Legitimate guaranteed offers of credit don't require payments up front. Legitimate lenders may require that you pay application, appraisal or credit report fees, but these fees seldom are required before the lender is identified and the application completed. In addition, the fees generally are paid to the lender, not to the broker or person who arranged the "guaranteed" loan.
Legitimate lenders may guarantee firm offers of credit to credit-worthy consumers, but they rarely do it before evaluating a consumer's creditworthiness.
Advertisements for advance-fee loans generally appear in the classified section of daily and weekly newspapers and magazines. Often, the ads feature "900" numbers, which result in charges on your phone bill. Advance-fee loans also are promoted through direct mail and radio and cable TV spots. Remember that just because an ad appears in a media outlet that you recognize - like your local newspaper or radio station - it's no guarantee that the company behind the ad is legit.
What to do when you see an ad guaranteeing a loan for an advance fee:
Don't pay for a promise. It's illegal for companies doing business by phone to promise you a loan and ask you to pay for it before they deliver.
Ignore any ad - or hang up on any caller - that guarantees a loan in exchange for an advance fee. Legitimate lenders never "guarantee" or say that you will receive a loan before you apply, especially if you have bad credit or no credit record.
Never give your credit card or bank account numbers or Social Security number on the telephone unless you are familiar with the company and know why the information is necessary.
International Lottery Scams
"Congratulations! You may receive a certified check for up to $400,000 U.S. CASH! One Lump sum! Tax free! Your odds to WIN are 1-6."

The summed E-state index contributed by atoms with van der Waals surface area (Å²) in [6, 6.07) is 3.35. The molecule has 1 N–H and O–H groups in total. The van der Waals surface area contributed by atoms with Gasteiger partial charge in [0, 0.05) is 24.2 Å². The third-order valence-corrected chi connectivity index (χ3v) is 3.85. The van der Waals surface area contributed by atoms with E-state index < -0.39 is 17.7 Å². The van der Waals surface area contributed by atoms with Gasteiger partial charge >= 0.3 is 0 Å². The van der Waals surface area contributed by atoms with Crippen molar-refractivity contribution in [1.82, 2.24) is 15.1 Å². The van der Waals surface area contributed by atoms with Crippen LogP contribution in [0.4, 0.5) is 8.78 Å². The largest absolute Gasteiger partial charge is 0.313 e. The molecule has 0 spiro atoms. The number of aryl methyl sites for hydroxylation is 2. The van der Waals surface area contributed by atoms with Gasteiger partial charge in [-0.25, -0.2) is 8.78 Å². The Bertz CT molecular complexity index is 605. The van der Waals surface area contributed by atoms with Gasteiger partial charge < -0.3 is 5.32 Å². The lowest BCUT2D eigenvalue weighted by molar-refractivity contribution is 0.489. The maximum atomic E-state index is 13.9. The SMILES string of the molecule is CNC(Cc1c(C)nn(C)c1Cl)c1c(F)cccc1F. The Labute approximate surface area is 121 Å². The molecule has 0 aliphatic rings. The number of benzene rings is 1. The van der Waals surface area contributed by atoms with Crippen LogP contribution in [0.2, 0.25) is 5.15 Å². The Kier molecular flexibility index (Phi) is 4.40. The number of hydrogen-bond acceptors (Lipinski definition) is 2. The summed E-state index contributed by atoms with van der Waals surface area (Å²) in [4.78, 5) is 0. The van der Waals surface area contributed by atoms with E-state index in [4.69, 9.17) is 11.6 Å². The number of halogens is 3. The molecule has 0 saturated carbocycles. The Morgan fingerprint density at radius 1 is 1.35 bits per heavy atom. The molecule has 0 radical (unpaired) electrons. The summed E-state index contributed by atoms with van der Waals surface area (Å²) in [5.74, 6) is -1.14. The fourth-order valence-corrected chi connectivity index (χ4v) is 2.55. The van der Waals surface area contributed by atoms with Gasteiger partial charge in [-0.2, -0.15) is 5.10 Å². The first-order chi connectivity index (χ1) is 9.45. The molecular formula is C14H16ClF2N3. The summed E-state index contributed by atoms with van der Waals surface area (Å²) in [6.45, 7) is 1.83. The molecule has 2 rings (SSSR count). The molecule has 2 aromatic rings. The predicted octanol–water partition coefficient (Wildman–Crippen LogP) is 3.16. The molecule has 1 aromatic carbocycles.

Hang onto your wallet. It's a fraud. What's more, it's illegal for U.S. citizens to enter foreign sweepstakes and lotteries. Even so, scam operators - often based in Canada - are using the telephone and direct mail to entice U.S. consumers to buy chances in high-stakes foreign lotteries from as far away as Australia and Europe.
The FTC says most promotions for foreign lotteries are likely to be phony. Many scam operators don't even buy the promised lottery tickets. Others buy some tickets, but keep the "winnings" for themselves. In addition, lottery hustlers use victims' bank account numbers to make unauthorized withdrawals or their credit card numbers to run up additional charges.
If you're thinking about responding to a foreign lottery, don't do it. Here's why.
It's illegal to play a foreign lottery - through the mail or on the telephone or Internet.
By buying just one foreign lottery ticket, you've opened the door to many more bogus offers for lottery or investment "opportunities." Your name will be added to "sucker lists" that fraudulent telemarketers buy and sell.
Don't share your credit card and bank account numbers. Scam artists often ask for them during an unsolicited sales pitch, and then use them to commit other frauds against you.
Ignore all mail and phone solicitations for foreign lottery promotions. If you get what looks like lottery material from a foreign country, turn it over to your local postmaster.
Putting Cold Calls on Ice
So just how did they get your number? Fraudulent telemarketers may get your phone number from a telephone directory, mailing list or "sucker" list. Sucker lists include names, addresses, phone numbers - even how much money you may have spent on telemarketing scams in the past. Unscrupulous promoters buy and sell sucker lists on the theory that consumers who have been deceived once are easy prey for additional scams.